Four perfectly balanced musicians, three incredibly diverse pieces of music, and one captive audience. It all adds up to a stunning night in musical utopia, writes Bourby Webster.
Utopias, Australian String Quartet
Hackett Hall, WA Museum Boorla Bardip, 10 May 2023
A string quartet is a wonderful thing – four voices from the same family of instruments blended to create a sound that is both achingly expressive and stunningly evocative. The Australian String Quartet (ASQ) performing three powerful works on matched instruments made in the mid-1700s by Italian craftsman Guadagnini, however, is next level.
“I think that might be one of the best concerts I have ever been to,” notes one patron as we wait at the end to greet the players. And it’s not hard to agree.
The selection of pieces — Arcadiana by Thomas Adès, String Quartet No.15 in D Minor by Mozart and String Quartet No.9 in E-flat Major by Shostakovich — is both brazen and inspired. Three utterly different composers, from different periods and employing different styles, all performed by the same group. It’s as if a band were to play three songs in a row, one written by the Beatles, one by the Stones and one by Dolly Parton.
It is my first time watching a concert in Hackett Hall and wow! This is a stunning recital room, with the skeleton of a whale illuminated and suspended above the musicians creating an other-worldly feel befitting utopia. Acoustically, it is wonderful, while soft lighting along the back wall changes colour with each piece, adding theatre and ambience.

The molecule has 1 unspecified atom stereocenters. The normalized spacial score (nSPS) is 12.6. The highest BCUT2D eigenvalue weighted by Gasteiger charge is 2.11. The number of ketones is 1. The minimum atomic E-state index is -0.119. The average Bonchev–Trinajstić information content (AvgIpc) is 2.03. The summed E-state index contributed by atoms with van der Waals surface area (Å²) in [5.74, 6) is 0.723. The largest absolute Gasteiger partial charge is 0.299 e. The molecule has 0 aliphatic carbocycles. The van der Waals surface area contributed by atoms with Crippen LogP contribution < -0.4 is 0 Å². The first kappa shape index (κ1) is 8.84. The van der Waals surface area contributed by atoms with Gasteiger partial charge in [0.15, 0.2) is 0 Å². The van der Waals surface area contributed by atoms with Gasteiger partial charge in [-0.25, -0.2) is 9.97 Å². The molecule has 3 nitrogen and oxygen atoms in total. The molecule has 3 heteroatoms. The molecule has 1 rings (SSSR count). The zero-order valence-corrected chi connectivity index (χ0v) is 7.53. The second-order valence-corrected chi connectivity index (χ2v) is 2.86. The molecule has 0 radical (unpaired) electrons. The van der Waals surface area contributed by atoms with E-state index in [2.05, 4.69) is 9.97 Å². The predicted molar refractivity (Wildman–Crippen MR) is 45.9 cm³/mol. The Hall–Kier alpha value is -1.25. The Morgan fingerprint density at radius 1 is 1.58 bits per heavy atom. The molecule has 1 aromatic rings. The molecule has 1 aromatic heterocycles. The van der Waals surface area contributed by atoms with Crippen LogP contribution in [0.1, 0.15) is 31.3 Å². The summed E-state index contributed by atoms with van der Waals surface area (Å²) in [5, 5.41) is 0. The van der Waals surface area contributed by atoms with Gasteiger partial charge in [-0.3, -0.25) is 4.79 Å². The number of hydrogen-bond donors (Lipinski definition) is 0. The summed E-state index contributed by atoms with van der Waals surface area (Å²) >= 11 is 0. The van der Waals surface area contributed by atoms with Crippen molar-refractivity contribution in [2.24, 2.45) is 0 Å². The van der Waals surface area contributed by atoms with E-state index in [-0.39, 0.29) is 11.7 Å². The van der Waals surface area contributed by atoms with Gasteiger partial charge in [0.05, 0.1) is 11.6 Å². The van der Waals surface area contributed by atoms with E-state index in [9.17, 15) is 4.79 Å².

But the playing from the ASQ is in another stratosphere. Here are four humans who bow together, articulate together, breathe together. So synchronised are the two violins, they become one voice. Francesca Hiew must be one of the world’s best second violin players, stepping out and blending as required to complement Dale Barltrop’s impeccable first violin. Christopher Cartlidge’s viola playing keeps you on the edge of the seat, while Michael Dahlenburg’s cello generates rarely paralleled intonation, tone and warmth. Their connection solidifies the sublimity of the quartet; it’s no wonder so many composers have used the ensemble as a vehicle for their music.
Each piece is introduced by a player to provide context but, for the first time, I also feel the pieces would also have been appreciated simply as works of art, open to audience interpretation. The Adès is a degustation of textural and atmospheric movements, demonstrating every technique available on string instruments. It’s a series of musical paintings, each using different mediums, treading a fine line between impressionism and avant-garde.
The Mozart is one of his darkest, most personal, most musical. The music never stops, notes flow and weave and cascade in spinetingling moments throughout. I’ve listened to a lot of Mozart, and regularly have his quartets on in the background, but this performance is the most extraordinarily musical and meaningful I’ve heard. I wish it had been recorded.
The Shostakovich is the release we need to conclude the evening. The usual insane, galloping, thrashing passages (as close to classical shredding as you can get), offset by some of the most exquisitely controlled, ultra-quiet (pianississimo) sections, create mood swings that are as wild and exhilarating as you can get from four musicians.
The Australian String Quartet’s promo describing a concert of “fantastical visions, intimate revelation, and quiet hope” meant nothing to me. It might have been better put simply as: “Come and experience an incredible night out of extraordinary music brilliantly played by four musicians at the top of their game.” It is as close to musical utopia as you can get.
Pictured top: The Australian String Quartet play as one in a mesmerising display of musicianship. Photo: Kane Moroney
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